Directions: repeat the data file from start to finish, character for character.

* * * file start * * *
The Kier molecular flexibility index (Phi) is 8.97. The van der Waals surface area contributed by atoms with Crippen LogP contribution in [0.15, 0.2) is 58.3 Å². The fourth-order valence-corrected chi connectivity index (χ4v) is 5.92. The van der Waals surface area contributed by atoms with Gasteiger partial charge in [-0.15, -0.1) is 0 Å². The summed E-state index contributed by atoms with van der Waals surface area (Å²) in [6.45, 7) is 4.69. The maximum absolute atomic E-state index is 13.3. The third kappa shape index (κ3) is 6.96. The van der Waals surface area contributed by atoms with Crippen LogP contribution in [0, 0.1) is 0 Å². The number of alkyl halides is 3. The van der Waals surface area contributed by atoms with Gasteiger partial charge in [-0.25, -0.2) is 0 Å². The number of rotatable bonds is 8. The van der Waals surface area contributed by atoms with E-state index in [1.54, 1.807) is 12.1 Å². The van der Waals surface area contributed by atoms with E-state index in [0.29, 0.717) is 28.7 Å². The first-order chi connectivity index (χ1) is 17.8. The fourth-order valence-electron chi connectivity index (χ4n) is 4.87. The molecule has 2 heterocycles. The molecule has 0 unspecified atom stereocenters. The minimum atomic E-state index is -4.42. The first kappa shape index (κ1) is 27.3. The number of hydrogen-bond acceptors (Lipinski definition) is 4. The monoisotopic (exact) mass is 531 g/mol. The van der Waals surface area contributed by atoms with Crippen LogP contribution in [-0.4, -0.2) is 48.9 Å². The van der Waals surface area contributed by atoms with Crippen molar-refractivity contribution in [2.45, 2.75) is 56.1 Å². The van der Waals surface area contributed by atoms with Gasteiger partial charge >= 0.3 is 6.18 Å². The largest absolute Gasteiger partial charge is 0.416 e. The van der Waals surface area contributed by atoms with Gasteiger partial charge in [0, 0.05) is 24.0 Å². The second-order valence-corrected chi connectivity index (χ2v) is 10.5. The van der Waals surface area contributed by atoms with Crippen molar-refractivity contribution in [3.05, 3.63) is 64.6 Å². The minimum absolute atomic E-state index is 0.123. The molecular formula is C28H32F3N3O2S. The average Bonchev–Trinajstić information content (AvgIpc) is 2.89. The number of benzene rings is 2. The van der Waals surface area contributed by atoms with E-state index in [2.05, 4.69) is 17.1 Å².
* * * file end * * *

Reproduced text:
The Kier molecular flexibility index (Phi) is 8.97. The van der Waals surface area contributed by atoms with Crippen LogP contribution in [0.15, 0.2) is 58.3 Å². The fourth-order valence-corrected chi connectivity index (χ4v) is 5.92. The van der Waals surface area contributed by atoms with Gasteiger partial charge in [-0.15, -0.1) is 0 Å². The summed E-state index contributed by atoms with van der Waals surface area (Å²) in [6.45, 7) is 4.69. The maximum absolute atomic E-state index is 13.3. The third kappa shape index (κ3) is 6.96. The van der Waals surface area contributed by atoms with Crippen LogP contribution in [0, 0.1) is 0 Å². The number of alkyl halides is 3. The van der Waals surface area contributed by atoms with Gasteiger partial charge in [-0.25, -0.2) is 0 Å². The number of rotatable bonds is 8. The van der Waals surface area contributed by atoms with E-state index in [1.54, 1.807) is 12.1 Å². The van der Waals surface area contributed by atoms with E-state index in [0.29, 0.717) is 28.7 Å². The first-order chi connectivity index (χ1) is 17.8. The fourth-order valence-electron chi connectivity index (χ4n) is 4.87. The molecule has 2 heterocycles. The molecule has 0 unspecified atom stereocenters. The minimum atomic E-state index is -4.42. The first kappa shape index (κ1) is 27.3. The number of hydrogen-bond acceptors (Lipinski definition) is 4. The monoisotopic (exact) mass is 531 g/mol. The van der Waals surface area contributed by atoms with Crippen LogP contribution in [-0.4, -0.2) is 48.9 Å². The van der Waals surface area contributed by atoms with Crippen molar-refractivity contribution in [2.45, 2.75) is 56.1 Å². The van der Waals surface area contributed by atoms with Gasteiger partial charge >= 0.3 is 6.18 Å². The largest absolute Gasteiger partial charge is 0.416 e. The van der Waals surface area contributed by atoms with Gasteiger partial charge in [0, 0.05) is 24.0 Å². The second-order valence-corrected chi connectivity index (χ2v) is 10.5. The van der Waals surface area contributed by atoms with Crippen molar-refractivity contribution in [3.05, 3.63) is 64.6 Å². The minimum absolute atomic E-state index is 0.123. The molecular formula is C28H32F3N3O2S. The average Bonchev–Trinajstić information content (AvgIpc) is 2.89. The number of benzene rings is 2. The van der Waals surface area contributed by atoms with E-state index in [2.05, 4.69) is 17.1 Å².